One of the few philosophers of ancient Greece who actually seemed to grasp the connection between the mind and the matter of the multiverse itself was Heraclitus. In a mystics typical fashion he believed that everything was made of but one substance in a constant state of flux: A sort of fire/soul substance we in modern times would easily recognize as energy. He believed that this soul substance danced between the four elements of the physical realm constantly changing forms.

Anaxagoras affirmed Heraclitus ideals stating that the mind is the true origin of motion and change. Obviously the children of Descartes would write off consciousness as an epi-phenomenon of matter and instantly disagree, but what of modern physics and the picture it paints? Dr. Stuart Hameroff insists that “there is a universal proto-conscious mind which we can access that can influence us, but it actually exists at the fundamental level of the universe, at the Planck scale.” This is what I believe the Higgs boson is actually evidence of, what’s known in the east as Pran, or Chi; a collective soul if you would.

A lot of scientists, including Higgs, write off this line of thinking as merely sensationalism and won’t agree with a lot of what follows. Maybe they’re right. The only question I have is this: How did the ancient philosophers even begin to form this concept of interconnectedness without any knowledge of energy? Obviously intuition has played a big part in the forming of philosophical ideals but still; one can’t help but wonder. Do mystics simply just feel the inner workings of the multiverse? Plato was obviously insinuating this very idea when he stated that all human beings were born knowing the order of the cosmos and all learning was merely a matter of remembering.


The cycle of existence- whose beginning and end are one and the same- appears to have originally identified time as the primary ingredient of all things. However, our movement through the circle of life obviously isn’t the mechanical motion of our bodies but the motion of life itself. Time being a construct we came up with to measure the distance things travel between two points rules this possibility out. Think of Jesus offering Everlasting Life which repeatedly dies into all other transformations and is born again. He’s not talking about how far a rock floats through space as you read this post is He? So saying time is the primary substance of the cosmos doesn’t make much sense. He’s talking about Life- of the one, living and Divine, soul-substance that encompasses all living things. See, mystics have always believed that Life, or energy, is at the center of all creation.

Life itself is far from stationary. There is no such thing as fixed and changeless. Heraclitus absolutely insisted that all becoming was the becoming of life, namely birth; much like the wheel of reincarnation. Every birth is, also and equally, dying into the next life. “Fire is not deathless but ever-living, and it lives by death and rebirth into all other forms.”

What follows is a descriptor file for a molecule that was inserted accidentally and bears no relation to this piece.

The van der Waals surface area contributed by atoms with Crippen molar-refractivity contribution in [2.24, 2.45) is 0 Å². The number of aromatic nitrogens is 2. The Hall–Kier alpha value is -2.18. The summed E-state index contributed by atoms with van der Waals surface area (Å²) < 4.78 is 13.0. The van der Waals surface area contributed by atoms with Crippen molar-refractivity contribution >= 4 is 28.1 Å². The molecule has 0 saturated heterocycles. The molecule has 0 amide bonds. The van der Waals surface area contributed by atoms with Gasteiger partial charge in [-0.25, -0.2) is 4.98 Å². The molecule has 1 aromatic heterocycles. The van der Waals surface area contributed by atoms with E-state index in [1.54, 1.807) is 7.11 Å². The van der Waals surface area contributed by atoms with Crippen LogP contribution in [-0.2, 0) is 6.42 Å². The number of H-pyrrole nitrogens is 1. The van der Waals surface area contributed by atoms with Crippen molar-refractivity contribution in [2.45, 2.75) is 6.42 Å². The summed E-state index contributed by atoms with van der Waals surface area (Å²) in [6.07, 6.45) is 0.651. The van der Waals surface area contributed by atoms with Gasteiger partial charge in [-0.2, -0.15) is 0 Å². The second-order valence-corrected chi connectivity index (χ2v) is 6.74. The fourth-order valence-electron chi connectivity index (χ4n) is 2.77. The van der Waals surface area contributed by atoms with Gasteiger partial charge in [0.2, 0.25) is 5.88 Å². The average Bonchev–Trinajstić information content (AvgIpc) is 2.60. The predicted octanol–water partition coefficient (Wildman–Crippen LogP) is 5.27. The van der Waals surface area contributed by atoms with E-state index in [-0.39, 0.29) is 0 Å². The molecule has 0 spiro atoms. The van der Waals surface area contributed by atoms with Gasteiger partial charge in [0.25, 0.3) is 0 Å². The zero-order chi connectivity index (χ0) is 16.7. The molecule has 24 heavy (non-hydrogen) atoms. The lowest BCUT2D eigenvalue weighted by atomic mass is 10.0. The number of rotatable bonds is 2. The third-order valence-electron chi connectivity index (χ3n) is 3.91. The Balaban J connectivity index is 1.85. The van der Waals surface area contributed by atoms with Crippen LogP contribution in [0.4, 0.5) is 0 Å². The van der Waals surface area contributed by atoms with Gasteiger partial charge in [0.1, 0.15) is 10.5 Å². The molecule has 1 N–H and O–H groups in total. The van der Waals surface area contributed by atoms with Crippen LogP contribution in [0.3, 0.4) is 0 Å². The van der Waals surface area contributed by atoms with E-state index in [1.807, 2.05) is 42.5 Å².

“Thus it is wisdom to confess that all things are one; all things come out of one, and one out of all things.” We can see here the mystical belief that the one can pass out of itself into all things and yet retain oneness. The secret seemed, as Heraclitus saw it, to lie in the notion that continuity of life is not broken by death, but rather renewed. Death, in fact, is not perishing; it isn’t end or dissolution. The one life revolves in an endless cycle; this unity cannot be dissolved or broken up into parts. Nothing ever really dies, it merely changes form.

There is only one truth and that truth is within you and in all the things around you. There is only one Logos, one reason for everything throughout the cosmos, which is the same for all. Out of this one meaning comes all the symbols, beliefs, and ideals we find in our collective conscious; nothing is a complete and independent expression of it. As they say in the East, “prattitayasamutpada” or “everything leans.”

“Wisdom is one only; it is willing and unwilling to be called by the name of Zen (life, which is God-Zeus). I searched myself for it is open to all men who know themselves to be wise. But they will not find wisdom by running to the ends of the Earth and trusting to their own eyes and ears, which are bad witnesses to men, if they have not the souls to understand their language. Nature loves to hide herself, she hints of one meaning under many forms which delude the senses of a fool.”

To the mystics of all ages, the visible world of the senses is a myth. A tale half true and half false which embodies Logos, the truth of which is one. One never ending cycle that lives and dies into itself constantly. There is only one way. One truth. One light.

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